• what is doing well,
  • what isn’t,
  • what is ready for harvesting,
  • where you will soon have space for new plantings,
  • where you would like more screening from un-wanted sights,
  • where your lovely views are being covered by previous plantings,
  • where the cold/hot winds usually come from so you can screen, diffuse and moderate them

 

Do other garden stuff instead of sowing seeds this week. Eg, renovate your garden beds ready for Spring planting.

From Sunday 18th June until after the dark of the moon on Saturday 24th June 2017.

 

Add into the mix – the solstice, which, in the southern hemisphere, is on Wednesday 21st June 2017. Then days will lengthen again hooray! How might this affect our crops?

 

As the moon nears its smallest visible ‘dark of the moon’ phase, it is best to take a week off from planting or sowing seeds at this time as it is associated with spindly, weak growth.

For more information about moon planting, this post may help, or Organic Lesson gives a different, reasonably clear over-view. I like exploring such ideas for myself rather than just trusting and believing.

If you like experiments about when to plant for best results, check out the idea from a past month to see how the recommendations for best/worst seed sowing outcomes from moon-planting guides work for you. Maybe they do, and maybe they don’t.

 

At the minimum, these moon planting guides remind me to

  • plant SOMETHING,
  • plan a little,
  • and help me have a continuous supply!

 

Enjoy your garden and whatever it offers now!

Take a rest from sowing seeds this week

Take a rest from sowing seeds this week

Do other garden stuff instead. Eg, renovate your garden beds ready for a green-manure crop or for re-planting.

From 19th May until after the dark of the moon on Friday 26th May 2017.

 

This is also a great time to enjoy the garden, and see it from a broader perspective than just working in it – one thing after another. What does yours offer you? What gifts – large or small – has it for you now:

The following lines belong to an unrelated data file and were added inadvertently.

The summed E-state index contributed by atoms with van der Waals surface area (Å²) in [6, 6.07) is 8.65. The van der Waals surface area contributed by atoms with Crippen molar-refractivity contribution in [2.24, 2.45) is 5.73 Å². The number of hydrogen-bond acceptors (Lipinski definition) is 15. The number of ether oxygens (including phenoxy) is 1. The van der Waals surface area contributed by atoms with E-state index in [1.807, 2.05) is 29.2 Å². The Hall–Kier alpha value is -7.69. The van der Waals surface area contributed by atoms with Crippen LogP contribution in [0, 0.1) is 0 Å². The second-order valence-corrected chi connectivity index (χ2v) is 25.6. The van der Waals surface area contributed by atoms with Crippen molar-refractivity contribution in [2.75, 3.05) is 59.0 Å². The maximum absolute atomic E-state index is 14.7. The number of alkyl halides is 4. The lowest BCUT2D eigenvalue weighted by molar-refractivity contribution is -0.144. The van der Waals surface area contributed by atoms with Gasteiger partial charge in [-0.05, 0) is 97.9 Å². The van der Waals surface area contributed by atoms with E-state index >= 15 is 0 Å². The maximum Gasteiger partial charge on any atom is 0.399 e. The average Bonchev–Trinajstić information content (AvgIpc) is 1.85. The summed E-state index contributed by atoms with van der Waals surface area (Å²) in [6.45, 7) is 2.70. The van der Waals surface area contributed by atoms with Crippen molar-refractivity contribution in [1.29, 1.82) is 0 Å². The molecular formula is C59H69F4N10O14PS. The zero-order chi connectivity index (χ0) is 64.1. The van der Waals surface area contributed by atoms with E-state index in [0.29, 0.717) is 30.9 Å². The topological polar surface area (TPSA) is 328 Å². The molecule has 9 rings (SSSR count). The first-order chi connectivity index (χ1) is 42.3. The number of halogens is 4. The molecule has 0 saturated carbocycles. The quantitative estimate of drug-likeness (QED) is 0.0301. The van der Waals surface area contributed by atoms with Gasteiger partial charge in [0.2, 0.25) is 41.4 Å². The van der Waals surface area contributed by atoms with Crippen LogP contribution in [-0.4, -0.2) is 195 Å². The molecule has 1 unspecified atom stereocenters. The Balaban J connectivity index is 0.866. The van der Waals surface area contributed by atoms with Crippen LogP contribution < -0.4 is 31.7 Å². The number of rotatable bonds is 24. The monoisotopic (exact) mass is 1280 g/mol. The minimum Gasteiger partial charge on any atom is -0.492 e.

• Scent of flowers?
  • Beauty of flowers to gladden and lift the heart [a wonderful balance to the ‘heady’ world many of us live in]?
  • Something to harvest – a great bounty or a few dandelion leaves [small new ones, un-sprayed, can do great things for our livers and digestion]?
  • Butterflies to remind us of the importance of joy in our lives as they flit here, there and somewhere else for no apparent reason? Are any still around?
  • Birds which are great friends in the garden [clearing up pests on our plants] and how can you encourage the helpful ones [and discourage the nuisance ones]?
  • Worms! growing rich soil to grow great plants?
  • A seat to sit on and reflect
  • Views to enjoy
  • Space
  • Energy and vibrancy of growing things

 

Here are a few areas we turn our attention to:

  • Remove annuals which are past being useful [read – scrawny silver-beet, lettuces, other greens heading to seed and not needed as future seed stock] to prepare a bed for planting come spring.
  • Plan to create optimum conditions to grow GREAT crops of your favorite veg or fruit. Check their needs – do they want very rich soil or less nutrients?
  • Plan your next seed sowing, your garden layout, or crop rotation to minimize pest and diseases.

 

Harvest the fruits of your efforts from past months – this is a time to enjoy results. Store mature pumpkins, squash, Tromboncino squash [ like zucchini but tastier], chokos, lettuce, endive, chilies, broccoli, kale [which is pretty well perennial here now and self-seeds well], silver-beet, bright-lights beets, beetroot, daikon radish.

 

As the moon nears its smallest visible ‘dark of the moon’ phase, it is best to take a week off from planting or sowing seeds at this time as it is associated with spindly, weak growth.

For more information about moon planting, Organic Lesson gives a reasonably clear over-view. I like exploring such ideas for myself rather than just trusting and believing.

If you like experiments about when to plant for best results, check out the idea from a past month to see how the recommendations for best/worst seed sowing outcomes from moon-planting guides work for you. Maybe they do, and maybe they don’t.

At the minimum, these moon planting guides remind me to plant SOMETHING, plan a little, and help me have a continuous supply!

Enjoy your garden and whatever it offers now!

Take a rest from sowing seeds this week

Take a rest from sowing seeds this week

Do other garden stuff instead. Eg, renovate your garden beds ready for a green-manure crop or for re-planting.

From 19th April until after the dark of the moon on Wednesday 26th April 2017.

Here are a few areas we turn our attention to20141225_171548:

  • Weather is getting cooler here in New Zealand, so check soil temperature when sowing seeds. Simplest way is to poke a finger into the soil – is is warm still or not? Some areas of the garden will get sun and be warm. Some areas in shade will be cooling down too much to grow seedlings well.